Talent. Promotion. Success?
It used to be that talent was, “your ticket out of this one-horse town.”
But today, thanks to the Internet and ease of getting your ‘art’ online, we are drowning in a sea of talent. Not a day goes by that I don’t find half a dozen people, who I’ve never heard of, that are far superior to me at things I thought I was really good at. But I only find them because I hunt. I’m constantly looking for inspiring and gifted individuals to brighten my day and music collection. But for every shining beam of brilliance there is a nest of talentless, clichéd, mediocrity. It’s nearly a full time job sifting through then never ending, swirling vortex of myopic mediocrity to pluck out the truly worthwhile pieces.
That being said I started to wonder, “If it’s this much work to really find new and exciting music and art, how hard are the musicians and artist working to stand out from the endless sea of everyone else?”
Does the level of promotion needed to get you out above the heard equal the level of research and hunting needed to find your next favorite artist you never knew about.
Who is the one that needs to do the work? Who’s at fault for the lack of downloads, ticket sales or sales? How far does the artist need promote before it’s out of their hands and into the consumer?
For the first time in my life I can actually ask myself these questions.
Being a stay at home dad, for the past few months, has given me the chance to focus directly on my art and my music and whether or not I even want to pursue either of them…
…I do, and feel my creativity isn’t being sucked out, 40 hours a week to some “paycheck” that is run by people who already know everything but feel the need to still hire people such as myself to construct ways to build a successful company, and then shoot them down because they know better. Yup, its’ all me, baby! I get the glory if I win, I get to work out what went wrong if I fail. It is wonderfully liberating! Although, I do spend the majority of my day with my 2 year old son who is constantly telling me no and isn’t a big fan of learning from mistakes. He keeps me humble.
- The biggest things I’ve realized, in just a few short weeks is, the level of artistic output, no matter how big or small, has to be in front of people all the time. Even sharing something you dig builds a connection with others who: A. agree and like it as well B. never have been introduced to what you like, like it and are grateful for your insight C. the art you share was made by someone, they will be – at some level- flattered you cared enough to share (or have such a huge audience they rely on people like you to spread the word). So keep your presence, web, neighborhood, whatever, out there in front of people. The river of ‘you’ needs to constantly flow. There are a million other rivers out there all flowing into a big ol’ ocean. It’s easy to get for people to walk right over you if you plug up your stream.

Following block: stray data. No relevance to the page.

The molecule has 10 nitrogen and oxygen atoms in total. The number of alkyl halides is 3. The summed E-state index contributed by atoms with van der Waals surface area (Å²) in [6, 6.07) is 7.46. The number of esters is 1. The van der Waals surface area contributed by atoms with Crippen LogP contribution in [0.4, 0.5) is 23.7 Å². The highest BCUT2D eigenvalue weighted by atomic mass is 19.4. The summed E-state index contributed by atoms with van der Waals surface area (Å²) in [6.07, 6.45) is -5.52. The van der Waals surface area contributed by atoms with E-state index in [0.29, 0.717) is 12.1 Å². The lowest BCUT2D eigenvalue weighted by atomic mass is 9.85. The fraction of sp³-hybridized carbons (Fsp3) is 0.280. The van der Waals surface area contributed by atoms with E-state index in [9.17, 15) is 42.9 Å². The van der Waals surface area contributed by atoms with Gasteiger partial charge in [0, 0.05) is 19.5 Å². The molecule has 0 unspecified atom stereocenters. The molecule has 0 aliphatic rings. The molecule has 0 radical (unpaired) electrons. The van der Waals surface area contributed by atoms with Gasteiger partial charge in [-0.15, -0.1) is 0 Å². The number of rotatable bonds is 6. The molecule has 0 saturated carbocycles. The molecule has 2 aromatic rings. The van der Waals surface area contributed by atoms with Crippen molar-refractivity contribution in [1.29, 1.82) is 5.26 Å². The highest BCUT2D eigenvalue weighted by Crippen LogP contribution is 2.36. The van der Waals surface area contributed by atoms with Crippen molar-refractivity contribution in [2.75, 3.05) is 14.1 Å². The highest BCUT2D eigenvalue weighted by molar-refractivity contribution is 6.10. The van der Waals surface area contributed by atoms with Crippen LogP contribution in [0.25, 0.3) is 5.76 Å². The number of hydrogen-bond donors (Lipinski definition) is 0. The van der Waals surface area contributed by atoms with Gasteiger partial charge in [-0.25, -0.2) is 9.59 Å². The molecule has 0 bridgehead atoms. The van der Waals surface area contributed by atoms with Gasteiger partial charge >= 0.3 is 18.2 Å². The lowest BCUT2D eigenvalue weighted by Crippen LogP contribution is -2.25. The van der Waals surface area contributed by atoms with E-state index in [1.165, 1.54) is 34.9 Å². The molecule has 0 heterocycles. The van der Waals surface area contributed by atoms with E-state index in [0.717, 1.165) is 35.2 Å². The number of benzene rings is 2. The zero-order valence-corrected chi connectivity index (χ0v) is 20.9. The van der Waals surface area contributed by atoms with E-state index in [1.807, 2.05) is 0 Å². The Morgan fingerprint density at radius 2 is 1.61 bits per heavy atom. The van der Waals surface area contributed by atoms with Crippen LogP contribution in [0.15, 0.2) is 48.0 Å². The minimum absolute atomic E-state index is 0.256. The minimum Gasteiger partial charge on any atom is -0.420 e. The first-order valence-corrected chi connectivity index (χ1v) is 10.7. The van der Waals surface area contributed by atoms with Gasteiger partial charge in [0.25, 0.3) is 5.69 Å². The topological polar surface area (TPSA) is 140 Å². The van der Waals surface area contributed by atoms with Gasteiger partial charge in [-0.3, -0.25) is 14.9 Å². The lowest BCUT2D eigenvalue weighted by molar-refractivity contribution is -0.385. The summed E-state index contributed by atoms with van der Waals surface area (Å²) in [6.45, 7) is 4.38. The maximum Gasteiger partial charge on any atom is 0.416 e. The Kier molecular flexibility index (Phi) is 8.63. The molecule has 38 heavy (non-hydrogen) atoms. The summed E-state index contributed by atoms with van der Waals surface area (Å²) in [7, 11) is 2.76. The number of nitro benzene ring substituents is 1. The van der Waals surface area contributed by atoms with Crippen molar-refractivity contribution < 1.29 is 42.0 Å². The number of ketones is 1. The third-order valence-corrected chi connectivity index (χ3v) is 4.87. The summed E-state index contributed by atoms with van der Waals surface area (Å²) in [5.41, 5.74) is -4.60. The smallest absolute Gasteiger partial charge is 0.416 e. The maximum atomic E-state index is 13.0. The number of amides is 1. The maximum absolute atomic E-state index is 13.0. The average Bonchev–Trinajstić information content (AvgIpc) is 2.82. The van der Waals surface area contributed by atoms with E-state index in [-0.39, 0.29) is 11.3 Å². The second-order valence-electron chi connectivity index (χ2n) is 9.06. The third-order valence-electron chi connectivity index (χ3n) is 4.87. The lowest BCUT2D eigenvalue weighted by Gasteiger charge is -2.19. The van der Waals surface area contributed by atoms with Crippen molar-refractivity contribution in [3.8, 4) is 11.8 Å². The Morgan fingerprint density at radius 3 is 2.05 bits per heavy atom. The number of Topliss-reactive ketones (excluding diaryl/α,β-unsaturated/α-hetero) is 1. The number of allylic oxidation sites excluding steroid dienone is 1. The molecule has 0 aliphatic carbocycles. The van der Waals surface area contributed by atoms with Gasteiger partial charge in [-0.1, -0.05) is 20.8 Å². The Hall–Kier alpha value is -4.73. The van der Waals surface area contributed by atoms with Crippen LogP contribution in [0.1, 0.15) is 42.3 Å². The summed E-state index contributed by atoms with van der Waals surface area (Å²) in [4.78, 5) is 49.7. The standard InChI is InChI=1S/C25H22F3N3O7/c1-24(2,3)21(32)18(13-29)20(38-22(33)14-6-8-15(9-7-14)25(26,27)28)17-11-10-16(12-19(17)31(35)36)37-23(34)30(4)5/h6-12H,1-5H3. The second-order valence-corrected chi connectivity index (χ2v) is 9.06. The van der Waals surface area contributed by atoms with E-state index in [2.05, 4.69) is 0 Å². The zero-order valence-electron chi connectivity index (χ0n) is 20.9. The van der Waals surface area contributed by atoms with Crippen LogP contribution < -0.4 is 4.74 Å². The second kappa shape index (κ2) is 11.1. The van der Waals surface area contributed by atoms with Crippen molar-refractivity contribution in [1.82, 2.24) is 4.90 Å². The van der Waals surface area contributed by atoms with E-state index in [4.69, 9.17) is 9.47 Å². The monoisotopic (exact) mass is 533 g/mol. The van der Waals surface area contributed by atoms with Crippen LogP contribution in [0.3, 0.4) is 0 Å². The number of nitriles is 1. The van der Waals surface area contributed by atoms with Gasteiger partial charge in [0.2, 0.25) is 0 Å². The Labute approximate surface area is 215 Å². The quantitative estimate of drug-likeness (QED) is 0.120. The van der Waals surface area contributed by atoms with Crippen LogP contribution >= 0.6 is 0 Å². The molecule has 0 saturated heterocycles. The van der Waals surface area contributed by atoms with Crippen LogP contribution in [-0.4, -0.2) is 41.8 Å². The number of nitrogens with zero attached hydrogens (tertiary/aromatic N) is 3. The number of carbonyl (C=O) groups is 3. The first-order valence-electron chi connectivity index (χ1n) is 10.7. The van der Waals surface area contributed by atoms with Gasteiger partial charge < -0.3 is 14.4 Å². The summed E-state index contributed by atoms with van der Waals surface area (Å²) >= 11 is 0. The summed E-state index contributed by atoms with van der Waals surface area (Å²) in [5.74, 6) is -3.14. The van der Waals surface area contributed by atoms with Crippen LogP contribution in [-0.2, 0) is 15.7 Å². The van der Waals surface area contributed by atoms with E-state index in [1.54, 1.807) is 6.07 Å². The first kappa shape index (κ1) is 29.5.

- What you do is also as important. Be yourself and create your identity. But if it doesn’t catch on, don’t give up. Sometimes a bit of cream and sugar in coffee helps it go down easier. It also helps cleanse the pallet so you are eventually drinking it black as night! Do what you do but don’t turn a blind eye to maybe doing something that’s more in line with what an audience might like. I’m not saying give up and just become another clichéd lemming. But taking your style and putting it to something that might be mainstream-ish isn’t the worst. Trust me I went from painting pictures of Jason Voorhees, Freddy Kruger and Pinhead at a dinner party to birds. Yup, birds. But it’s my style. I didn’t copy anyone else. I do the birds my way. And you know what? I’ve had more interest and commission work in the last 3 months than I’ve had that many years. It also could be that I’m pumping out 3 birds a week and have them all over the Internet. I’m sure it’s a mix of the two. I still do the occasional monster or ninja turtle as well. And the interest in those has shot up big time. It all goes hand in hand.
- I feel, as an artist, we need to take the, “no ones going to help me but myself”, approach. I also know this is basically another full time job to constantly shove yourself in everyone’s faces so, on a good day, 5% of those people actually take notice and hopefully spread the word.If you think of it as being part of the gig it seems to be much easier. Create something, then take a day and spread it all over, then move on. Don’t focus on the ‘likes’ and comments and all the other mess that comes with promoting on the Internet. Just let it fester and move on to your next project. Keep the creativity moving. You’d rather have a large and ever growing body of work to hang your hat on than one fart in the wind. No matter how much attention it garners. Give the audience something to discover, be it through past works or new work either in progress or finished.
- Lastly have fun! Stop trying to be the next, whatever. If you don’t enjoy what you do you might as well get a 9-5 job. If you enjoy what you do it shows through your work. If you are constantly trying to keep up with the latest trends and bullshit you will constantly be shifting your focus and end up with a huge pike of ‘who cares’. For myself, I want my work to have longevity. I never want my work to be pigeon holed into some trend that happened 10 years ago. Or, on the other hand, the 10 year old trend that popped back up and is now considered kitschy and has hipsters flocking to snatch up every last one….or do I?
Honestly just be ready to be tossed around like a bottle on the waves passing through a tsunami. Ride it out, see where you land and move on. But keep you head up.
It’s going to suck, it’s going to be awesome, and it’s going to be you!